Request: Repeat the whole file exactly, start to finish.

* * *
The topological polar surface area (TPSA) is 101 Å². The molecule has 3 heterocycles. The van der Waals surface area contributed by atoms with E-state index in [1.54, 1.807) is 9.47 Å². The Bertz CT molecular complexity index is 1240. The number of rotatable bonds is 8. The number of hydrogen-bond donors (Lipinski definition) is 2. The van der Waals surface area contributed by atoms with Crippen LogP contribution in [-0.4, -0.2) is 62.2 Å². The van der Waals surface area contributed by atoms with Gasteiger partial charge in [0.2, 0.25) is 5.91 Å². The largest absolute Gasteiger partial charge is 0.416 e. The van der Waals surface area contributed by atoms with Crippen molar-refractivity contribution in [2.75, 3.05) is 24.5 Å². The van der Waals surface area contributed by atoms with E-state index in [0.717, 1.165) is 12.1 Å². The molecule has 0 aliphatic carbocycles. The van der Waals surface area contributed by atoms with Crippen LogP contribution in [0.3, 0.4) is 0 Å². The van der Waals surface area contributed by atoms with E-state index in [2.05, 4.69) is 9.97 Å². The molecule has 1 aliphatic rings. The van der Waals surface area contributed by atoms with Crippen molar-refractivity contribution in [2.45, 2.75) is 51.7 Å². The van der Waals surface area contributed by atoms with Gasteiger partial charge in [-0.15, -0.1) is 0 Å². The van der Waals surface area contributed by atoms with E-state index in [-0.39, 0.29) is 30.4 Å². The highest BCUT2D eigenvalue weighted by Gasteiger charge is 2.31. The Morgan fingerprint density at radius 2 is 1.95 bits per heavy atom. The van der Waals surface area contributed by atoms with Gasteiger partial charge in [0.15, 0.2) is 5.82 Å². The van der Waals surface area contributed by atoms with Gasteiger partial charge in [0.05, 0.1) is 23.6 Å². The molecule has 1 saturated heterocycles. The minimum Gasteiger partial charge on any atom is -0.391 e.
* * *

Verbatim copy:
The topological polar surface area (TPSA) is 101 Å². The molecule has 3 heterocycles. The van der Waals surface area contributed by atoms with E-state index in [1.54, 1.807) is 9.47 Å². The Bertz CT molecular complexity index is 1240. The number of rotatable bonds is 8. The number of hydrogen-bond donors (Lipinski definition) is 2. The van der Waals surface area contributed by atoms with Crippen LogP contribution in [-0.4, -0.2) is 62.2 Å². The van der Waals surface area contributed by atoms with Gasteiger partial charge in [0.2, 0.25) is 5.91 Å². The largest absolute Gasteiger partial charge is 0.416 e. The van der Waals surface area contributed by atoms with Crippen molar-refractivity contribution in [2.75, 3.05) is 24.5 Å². The van der Waals surface area contributed by atoms with E-state index in [0.717, 1.165) is 12.1 Å². The molecule has 0 aliphatic carbocycles. The van der Waals surface area contributed by atoms with Crippen LogP contribution in [0.3, 0.4) is 0 Å². The van der Waals surface area contributed by atoms with E-state index in [2.05, 4.69) is 9.97 Å². The molecule has 1 aliphatic rings. The van der Waals surface area contributed by atoms with Crippen molar-refractivity contribution in [2.45, 2.75) is 51.7 Å². The van der Waals surface area contributed by atoms with Gasteiger partial charge in [-0.15, -0.1) is 0 Å². The van der Waals surface area contributed by atoms with E-state index in [-0.39, 0.29) is 30.4 Å². The highest BCUT2D eigenvalue weighted by Gasteiger charge is 2.31. The Morgan fingerprint density at radius 2 is 1.95 bits per heavy atom. The van der Waals surface area contributed by atoms with Gasteiger partial charge in [0.15, 0.2) is 5.82 Å². The van der Waals surface area contributed by atoms with Gasteiger partial charge in [0.05, 0.1) is 23.6 Å². The molecule has 1 saturated heterocycles. The minimum Gasteiger partial charge on any atom is -0.391 e.